I won’t spend too much time discussing the merits and socially-charged ambitions of Lin-Manuel Miranda’s Hamilton (we already did that for you here). The focus of much of the discussion surrounding it has been the casting of black and Hispanic/Latino actors and the use of hip-hop, rap, R&B, and pop music to represent the life of Alexander Hamilton, a Founding Father and an immigrant himself. It re-positions the American narrative into the hands and voices of the people who owned it all along: the oppressed, the refugees, the free-thinkers, the marginalized. It is also a huge move for race representation on Broadway, where it’s often difficult to find a non-white actor playing a supporting, let alone lead, role. The musical comes at a fraught time (although, to be honest, when isn’t it?) for race relations in America. It opened Off-Broadway at the Public amid the birth of the Black Lives Matter movement in retaliation against police brutality. It began Broadway previews just last week, with the Charleston massacre and the removal of the Confederate flag from the state house.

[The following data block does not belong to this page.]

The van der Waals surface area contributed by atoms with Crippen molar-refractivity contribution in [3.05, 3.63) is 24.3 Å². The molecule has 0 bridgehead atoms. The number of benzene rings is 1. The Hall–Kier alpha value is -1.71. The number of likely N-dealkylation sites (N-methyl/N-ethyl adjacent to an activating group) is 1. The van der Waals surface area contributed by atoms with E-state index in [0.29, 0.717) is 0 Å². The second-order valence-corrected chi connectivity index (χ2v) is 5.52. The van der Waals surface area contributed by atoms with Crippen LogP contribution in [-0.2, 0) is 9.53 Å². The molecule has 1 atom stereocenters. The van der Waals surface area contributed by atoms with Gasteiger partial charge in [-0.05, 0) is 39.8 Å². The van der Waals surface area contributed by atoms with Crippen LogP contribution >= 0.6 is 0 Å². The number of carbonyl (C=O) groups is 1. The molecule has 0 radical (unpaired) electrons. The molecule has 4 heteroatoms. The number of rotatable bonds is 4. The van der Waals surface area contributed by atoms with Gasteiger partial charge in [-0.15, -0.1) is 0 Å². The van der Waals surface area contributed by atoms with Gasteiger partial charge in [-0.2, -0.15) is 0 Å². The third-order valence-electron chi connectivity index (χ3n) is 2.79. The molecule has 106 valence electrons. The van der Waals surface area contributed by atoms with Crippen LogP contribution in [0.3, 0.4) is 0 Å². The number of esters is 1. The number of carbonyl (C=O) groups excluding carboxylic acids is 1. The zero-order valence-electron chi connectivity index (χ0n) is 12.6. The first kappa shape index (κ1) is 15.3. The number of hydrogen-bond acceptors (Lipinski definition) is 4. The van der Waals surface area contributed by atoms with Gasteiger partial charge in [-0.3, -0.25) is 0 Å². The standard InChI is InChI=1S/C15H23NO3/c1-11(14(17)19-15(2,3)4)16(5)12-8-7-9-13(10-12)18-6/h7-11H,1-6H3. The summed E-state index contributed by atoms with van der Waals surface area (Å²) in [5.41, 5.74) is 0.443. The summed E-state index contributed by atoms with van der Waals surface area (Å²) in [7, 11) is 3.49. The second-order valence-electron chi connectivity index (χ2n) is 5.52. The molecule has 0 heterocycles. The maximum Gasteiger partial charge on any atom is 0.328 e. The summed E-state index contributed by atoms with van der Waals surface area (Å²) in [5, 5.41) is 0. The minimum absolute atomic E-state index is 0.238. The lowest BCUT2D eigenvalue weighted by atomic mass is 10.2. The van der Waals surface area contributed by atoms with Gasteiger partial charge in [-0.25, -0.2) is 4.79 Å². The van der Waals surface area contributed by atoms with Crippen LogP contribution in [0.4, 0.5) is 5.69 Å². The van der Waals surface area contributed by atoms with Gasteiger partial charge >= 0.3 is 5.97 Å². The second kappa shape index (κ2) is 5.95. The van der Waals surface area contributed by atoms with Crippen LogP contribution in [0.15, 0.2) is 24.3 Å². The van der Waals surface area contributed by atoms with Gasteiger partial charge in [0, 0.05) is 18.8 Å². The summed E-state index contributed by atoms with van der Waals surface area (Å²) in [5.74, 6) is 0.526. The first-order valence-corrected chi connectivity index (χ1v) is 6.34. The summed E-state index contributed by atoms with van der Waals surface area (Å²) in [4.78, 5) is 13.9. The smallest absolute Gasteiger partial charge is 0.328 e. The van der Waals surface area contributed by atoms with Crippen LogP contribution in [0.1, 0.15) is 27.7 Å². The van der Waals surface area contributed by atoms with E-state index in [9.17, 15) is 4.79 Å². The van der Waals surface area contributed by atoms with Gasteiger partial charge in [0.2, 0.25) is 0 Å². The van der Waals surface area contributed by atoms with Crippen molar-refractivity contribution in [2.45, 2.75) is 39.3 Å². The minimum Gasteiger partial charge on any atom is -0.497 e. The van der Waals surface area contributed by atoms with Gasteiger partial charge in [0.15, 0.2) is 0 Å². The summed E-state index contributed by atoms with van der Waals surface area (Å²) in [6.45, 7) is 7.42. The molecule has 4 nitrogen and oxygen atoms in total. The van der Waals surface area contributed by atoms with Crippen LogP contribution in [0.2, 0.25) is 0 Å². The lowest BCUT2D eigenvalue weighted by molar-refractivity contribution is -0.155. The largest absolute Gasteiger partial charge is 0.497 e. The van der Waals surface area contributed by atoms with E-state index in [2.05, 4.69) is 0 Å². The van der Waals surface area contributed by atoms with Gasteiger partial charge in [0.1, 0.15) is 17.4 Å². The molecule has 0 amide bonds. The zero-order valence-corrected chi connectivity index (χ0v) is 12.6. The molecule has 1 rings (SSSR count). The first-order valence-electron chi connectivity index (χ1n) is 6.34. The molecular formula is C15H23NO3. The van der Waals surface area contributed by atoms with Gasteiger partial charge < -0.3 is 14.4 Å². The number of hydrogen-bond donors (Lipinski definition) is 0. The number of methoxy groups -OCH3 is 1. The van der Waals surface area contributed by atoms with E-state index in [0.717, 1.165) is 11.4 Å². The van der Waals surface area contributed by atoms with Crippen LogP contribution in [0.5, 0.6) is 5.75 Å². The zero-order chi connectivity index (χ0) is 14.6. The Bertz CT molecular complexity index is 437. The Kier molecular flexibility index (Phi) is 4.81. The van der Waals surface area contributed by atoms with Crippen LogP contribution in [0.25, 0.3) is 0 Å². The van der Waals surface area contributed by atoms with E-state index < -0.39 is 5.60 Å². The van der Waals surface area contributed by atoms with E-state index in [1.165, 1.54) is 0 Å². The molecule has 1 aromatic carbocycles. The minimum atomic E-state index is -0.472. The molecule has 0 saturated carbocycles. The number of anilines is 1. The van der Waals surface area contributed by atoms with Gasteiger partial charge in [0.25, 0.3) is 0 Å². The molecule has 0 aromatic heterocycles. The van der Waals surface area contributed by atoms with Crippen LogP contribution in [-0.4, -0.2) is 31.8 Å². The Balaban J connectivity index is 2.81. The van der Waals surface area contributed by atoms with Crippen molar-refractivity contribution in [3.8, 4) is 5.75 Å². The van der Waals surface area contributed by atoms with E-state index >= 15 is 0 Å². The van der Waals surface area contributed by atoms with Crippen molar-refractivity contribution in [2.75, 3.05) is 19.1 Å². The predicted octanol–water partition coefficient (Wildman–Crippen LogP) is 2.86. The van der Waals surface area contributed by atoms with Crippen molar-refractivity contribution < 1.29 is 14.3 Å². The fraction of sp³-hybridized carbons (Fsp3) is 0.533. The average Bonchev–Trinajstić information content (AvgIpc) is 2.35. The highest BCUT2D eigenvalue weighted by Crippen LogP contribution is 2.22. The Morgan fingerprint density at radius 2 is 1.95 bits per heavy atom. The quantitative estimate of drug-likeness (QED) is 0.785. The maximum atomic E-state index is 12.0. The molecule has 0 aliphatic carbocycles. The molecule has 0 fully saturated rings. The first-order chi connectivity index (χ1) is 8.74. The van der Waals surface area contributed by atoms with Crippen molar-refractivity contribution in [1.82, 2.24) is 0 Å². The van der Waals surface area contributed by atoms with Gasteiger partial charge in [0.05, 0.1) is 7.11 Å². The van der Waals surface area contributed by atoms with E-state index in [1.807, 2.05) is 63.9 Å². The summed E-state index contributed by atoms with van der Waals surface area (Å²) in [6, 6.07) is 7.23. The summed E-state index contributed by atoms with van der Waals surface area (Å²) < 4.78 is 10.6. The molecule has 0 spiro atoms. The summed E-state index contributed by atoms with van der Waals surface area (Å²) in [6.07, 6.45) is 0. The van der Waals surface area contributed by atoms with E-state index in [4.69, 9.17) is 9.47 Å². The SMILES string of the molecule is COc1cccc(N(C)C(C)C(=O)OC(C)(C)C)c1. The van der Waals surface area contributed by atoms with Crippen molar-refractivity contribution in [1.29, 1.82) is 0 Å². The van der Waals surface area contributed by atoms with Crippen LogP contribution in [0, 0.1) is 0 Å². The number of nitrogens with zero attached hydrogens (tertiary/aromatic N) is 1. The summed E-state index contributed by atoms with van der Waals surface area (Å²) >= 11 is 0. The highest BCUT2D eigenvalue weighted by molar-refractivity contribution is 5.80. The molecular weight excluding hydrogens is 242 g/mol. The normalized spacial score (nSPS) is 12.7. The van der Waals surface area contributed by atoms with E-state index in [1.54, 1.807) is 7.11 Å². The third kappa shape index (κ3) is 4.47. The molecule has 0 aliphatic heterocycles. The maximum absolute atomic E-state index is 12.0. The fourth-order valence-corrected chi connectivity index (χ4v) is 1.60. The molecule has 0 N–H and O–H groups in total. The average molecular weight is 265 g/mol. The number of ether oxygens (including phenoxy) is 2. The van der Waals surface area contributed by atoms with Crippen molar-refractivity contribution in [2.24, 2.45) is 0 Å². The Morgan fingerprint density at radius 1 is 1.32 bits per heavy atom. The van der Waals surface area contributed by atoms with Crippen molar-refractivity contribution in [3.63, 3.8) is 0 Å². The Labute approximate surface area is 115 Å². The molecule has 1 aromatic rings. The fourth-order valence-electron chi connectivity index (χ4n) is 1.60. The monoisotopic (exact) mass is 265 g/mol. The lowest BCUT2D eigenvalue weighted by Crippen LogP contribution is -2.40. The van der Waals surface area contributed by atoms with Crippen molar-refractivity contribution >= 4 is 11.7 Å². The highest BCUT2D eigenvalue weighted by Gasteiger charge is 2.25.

It also comes at a unique time for President Obama. With no re-election to lose, it seems like Obama has become more interesting in abandoning silent bipartisanship as an approach on issues of race and trading his normal, often frustrating, diplomatic manner for stronger stances and action. His eulogy for Rev. Clementa Pinckney ended with the president singing “Amazing Grace,” a gesture that helps remind us that the struggle for racial equality has far-reaching history and no single speech will mend its wounds. He has spoken with unprecedented candidness on his black identity and the dissociated state of blackness in America. Just a few days ago, he became the first sitting president to visit a federal prison and told drug-offenders that he might have been in their place without luck and resources. He granted 46 low-level drug offenders their freedom.